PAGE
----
Should you use Pop-ups on your Website?
Pop-ups work when done right. But they can also be really annoying and ruin your user experience. How do you get the right balance?
1. BE CAREFUL NOT TO IRRITATE YOUR VISITORS
We’ve all visited those websites where you can’t even get to the content of the site because you’re bombarded with things that are fully or partially taking over the screen? It’s pretty standard to have some or all of these appear before you can read the main headline on the site:
- A cookies notice
- A chatbot or live chat
- Signup for our email pop-up
- A “we’d like to use your location” notice from the browser
That’s a lot to deal with and totally impacts your visitors’ first impressions, it might even annoy them enough to leave.
Here’s a couple of questions:
- Do the pop-ups all need to appear within the first few moments of arriving on the site? Pop-ups can be scheduled to appear after the visitor has had a chance to read some of your page and sometimes there is a page more suitable than the home page for them to appear. Also, think about the action that causes the pop-up to appear, sometimes leaving the site is more appropriate than arriving on it.
- What does it look like on a phone? With small screens, there is a chance that your visitor really can’t see much, even after they close the legal notices. Be sure these are set so that visitors don’t see them on every visit.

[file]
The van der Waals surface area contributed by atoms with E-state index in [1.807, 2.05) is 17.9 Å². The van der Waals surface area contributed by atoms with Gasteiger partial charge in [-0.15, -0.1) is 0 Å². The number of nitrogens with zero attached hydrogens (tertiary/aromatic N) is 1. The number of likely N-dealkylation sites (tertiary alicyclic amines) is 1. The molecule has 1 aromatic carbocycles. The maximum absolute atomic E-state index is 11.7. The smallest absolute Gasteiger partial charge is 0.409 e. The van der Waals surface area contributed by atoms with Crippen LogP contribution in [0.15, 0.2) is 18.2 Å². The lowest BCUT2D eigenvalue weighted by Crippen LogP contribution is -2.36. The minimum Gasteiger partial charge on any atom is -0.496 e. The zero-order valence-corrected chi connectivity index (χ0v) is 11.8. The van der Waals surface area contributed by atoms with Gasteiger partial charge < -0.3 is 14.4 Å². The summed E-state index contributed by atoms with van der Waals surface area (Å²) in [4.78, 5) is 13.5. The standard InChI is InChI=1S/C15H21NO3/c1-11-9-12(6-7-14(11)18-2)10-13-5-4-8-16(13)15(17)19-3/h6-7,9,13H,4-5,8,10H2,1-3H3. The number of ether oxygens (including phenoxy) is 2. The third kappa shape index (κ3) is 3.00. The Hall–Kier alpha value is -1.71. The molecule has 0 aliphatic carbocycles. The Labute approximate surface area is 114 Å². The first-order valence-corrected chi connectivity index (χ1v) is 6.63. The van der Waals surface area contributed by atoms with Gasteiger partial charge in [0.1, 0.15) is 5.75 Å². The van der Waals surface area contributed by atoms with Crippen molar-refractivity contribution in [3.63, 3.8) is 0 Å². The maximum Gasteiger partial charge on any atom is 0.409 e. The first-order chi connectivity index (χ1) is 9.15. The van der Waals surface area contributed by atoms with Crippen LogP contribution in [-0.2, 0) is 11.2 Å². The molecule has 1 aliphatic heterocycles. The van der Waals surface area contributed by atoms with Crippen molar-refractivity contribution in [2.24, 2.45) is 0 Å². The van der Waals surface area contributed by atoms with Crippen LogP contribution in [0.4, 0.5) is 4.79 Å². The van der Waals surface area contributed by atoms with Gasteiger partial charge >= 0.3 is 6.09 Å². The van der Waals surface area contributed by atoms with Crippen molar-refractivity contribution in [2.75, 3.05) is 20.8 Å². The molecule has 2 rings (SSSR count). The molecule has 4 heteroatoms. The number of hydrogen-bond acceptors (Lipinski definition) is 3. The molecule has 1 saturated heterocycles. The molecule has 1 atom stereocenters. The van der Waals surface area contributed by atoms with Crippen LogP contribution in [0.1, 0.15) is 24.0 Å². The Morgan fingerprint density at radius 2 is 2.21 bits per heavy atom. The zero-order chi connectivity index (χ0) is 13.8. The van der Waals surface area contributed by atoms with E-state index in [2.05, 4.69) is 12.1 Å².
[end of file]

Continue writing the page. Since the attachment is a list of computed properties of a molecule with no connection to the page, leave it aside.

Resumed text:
DON’T USE MOBILE POP-UPS THAT COVER THE SCREEN
Mobile devices are the most used for Google searches and Google favours websites that provide a better experience on small screens.
These are the guidelines:
- The pop-up cannot cover the main content, either immediately after the user navigates to a page from the search results, or while they are looking through the page.
- Displaying a standalone pop-up that the user has to dismiss before accessing the main content.
- Using a layout where the “above-the-fold” portion of the page (what you see before you have to scroll) appears as though it was a pop-up with the actual content lower on the page, forcing you to get past what looks like an ad.
Your website’s mobile SEO rankings can drop if you don’t follow the guidelines.
This is the format for mobile that Google prefers.
TIME YOUR POP-UPS TO BE HELPFUL
Before you line up a pop-up, consider whether it’s relevant to the visitor and at what point of their experience on your site is it most relevant. If a visitor has just arrived on your website, they probably don’t know if they want your free offer yet.
Try presenting a pop-up based on some rules, such as:
- Don’t show the pop-up on all pages
- Show the pop-up after they’ve either scrolled down the home page, or after being on a page long enough to read some of the content.
- Only show the pop-up one or two times
- Don’t keep showing the pop-up if they’ve taken the action, eg they already signed up for your newsletter
CHOOSE POP-UP PLACEMENT CAREFULLY
You wouldn’t be using a pop-up if you didn’t want it to attract attention but place it somewhere that doesn’t stop the visitor from getting to the content they really want.
- Top banner
- Appear in the bottom right corner
- Center of the screen, but doesn’t take over the entire screen without an obvious way to get out of it.